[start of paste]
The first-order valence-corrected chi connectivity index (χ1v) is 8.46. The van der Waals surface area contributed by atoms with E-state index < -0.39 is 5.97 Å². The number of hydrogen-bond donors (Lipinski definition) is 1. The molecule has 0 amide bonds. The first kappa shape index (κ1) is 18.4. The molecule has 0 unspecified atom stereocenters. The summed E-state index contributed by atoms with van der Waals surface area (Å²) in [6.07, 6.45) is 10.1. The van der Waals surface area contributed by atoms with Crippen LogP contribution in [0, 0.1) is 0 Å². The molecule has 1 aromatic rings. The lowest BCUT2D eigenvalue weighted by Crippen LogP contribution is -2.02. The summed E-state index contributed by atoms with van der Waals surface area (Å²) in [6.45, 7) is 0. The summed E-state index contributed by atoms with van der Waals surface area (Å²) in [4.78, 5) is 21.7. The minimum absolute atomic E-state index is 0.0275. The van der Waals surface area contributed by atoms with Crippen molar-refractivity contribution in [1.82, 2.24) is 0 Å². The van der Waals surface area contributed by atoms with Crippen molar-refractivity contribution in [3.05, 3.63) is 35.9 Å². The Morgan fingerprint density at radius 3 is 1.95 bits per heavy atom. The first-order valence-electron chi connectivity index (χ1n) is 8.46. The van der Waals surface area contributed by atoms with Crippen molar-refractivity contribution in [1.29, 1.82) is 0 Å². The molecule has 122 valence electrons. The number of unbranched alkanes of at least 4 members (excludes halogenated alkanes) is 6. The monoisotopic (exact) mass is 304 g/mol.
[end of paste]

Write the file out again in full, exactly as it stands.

The first-order valence-corrected chi connectivity index (χ1v) is 8.46. The van der Waals surface area contributed by atoms with E-state index < -0.39 is 5.97 Å². The number of hydrogen-bond donors (Lipinski definition) is 1. The molecule has 0 amide bonds. The first kappa shape index (κ1) is 18.4. The molecule has 0 unspecified atom stereocenters. The summed E-state index contributed by atoms with van der Waals surface area (Å²) in [6.07, 6.45) is 10.1. The van der Waals surface area contributed by atoms with Crippen LogP contribution in [0, 0.1) is 0 Å². The molecule has 1 aromatic rings. The lowest BCUT2D eigenvalue weighted by Crippen LogP contribution is -2.02. The summed E-state index contributed by atoms with van der Waals surface area (Å²) in [6.45, 7) is 0. The summed E-state index contributed by atoms with van der Waals surface area (Å²) in [4.78, 5) is 21.7. The minimum absolute atomic E-state index is 0.0275. The van der Waals surface area contributed by atoms with Crippen molar-refractivity contribution in [1.82, 2.24) is 0 Å². The van der Waals surface area contributed by atoms with Crippen molar-refractivity contribution in [3.05, 3.63) is 35.9 Å². The Morgan fingerprint density at radius 3 is 1.95 bits per heavy atom. The first-order valence-electron chi connectivity index (χ1n) is 8.46. The van der Waals surface area contributed by atoms with Crippen molar-refractivity contribution in [1.29, 1.82) is 0 Å². The molecule has 122 valence electrons. The number of unbranched alkanes of at least 4 members (excludes halogenated alkanes) is 6. The monoisotopic (exact) mass is 304 g/mol.